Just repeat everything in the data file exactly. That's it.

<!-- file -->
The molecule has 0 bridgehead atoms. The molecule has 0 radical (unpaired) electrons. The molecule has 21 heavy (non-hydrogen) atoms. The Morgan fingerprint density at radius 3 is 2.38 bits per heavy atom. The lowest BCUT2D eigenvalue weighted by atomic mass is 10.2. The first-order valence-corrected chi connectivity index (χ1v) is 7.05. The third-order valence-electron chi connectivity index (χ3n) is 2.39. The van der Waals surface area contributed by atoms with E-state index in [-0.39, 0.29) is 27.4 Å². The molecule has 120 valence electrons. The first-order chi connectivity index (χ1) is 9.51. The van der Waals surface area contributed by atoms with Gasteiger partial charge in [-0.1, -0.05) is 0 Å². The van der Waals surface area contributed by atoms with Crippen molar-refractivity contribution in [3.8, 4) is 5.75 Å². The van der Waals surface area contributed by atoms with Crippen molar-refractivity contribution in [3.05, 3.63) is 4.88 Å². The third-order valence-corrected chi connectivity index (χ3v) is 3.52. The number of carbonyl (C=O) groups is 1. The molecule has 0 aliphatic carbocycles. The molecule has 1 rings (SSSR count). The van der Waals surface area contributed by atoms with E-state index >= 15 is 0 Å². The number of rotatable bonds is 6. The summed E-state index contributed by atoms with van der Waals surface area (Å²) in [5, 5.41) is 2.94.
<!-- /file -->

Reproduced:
The molecule has 0 bridgehead atoms. The molecule has 0 radical (unpaired) electrons. The molecule has 21 heavy (non-hydrogen) atoms. The Morgan fingerprint density at radius 3 is 2.38 bits per heavy atom. The lowest BCUT2D eigenvalue weighted by atomic mass is 10.2. The first-order valence-corrected chi connectivity index (χ1v) is 7.05. The third-order valence-electron chi connectivity index (χ3n) is 2.39. The van der Waals surface area contributed by atoms with E-state index in [-0.39, 0.29) is 27.4 Å². The molecule has 120 valence electrons. The first-order chi connectivity index (χ1) is 9.51. The van der Waals surface area contributed by atoms with Gasteiger partial charge in [-0.1, -0.05) is 0 Å². The van der Waals surface area contributed by atoms with Crippen molar-refractivity contribution in [3.8, 4) is 5.75 Å². The van der Waals surface area contributed by atoms with Crippen molar-refractivity contribution in [3.05, 3.63) is 4.88 Å². The third-order valence-corrected chi connectivity index (χ3v) is 3.52. The number of carbonyl (C=O) groups is 1. The molecule has 0 aliphatic carbocycles. The molecule has 1 rings (SSSR count). The van der Waals surface area contributed by atoms with E-state index >= 15 is 0 Å². The number of rotatable bonds is 6. The summed E-state index contributed by atoms with van der Waals surface area (Å²) in [5, 5.41) is 2.94.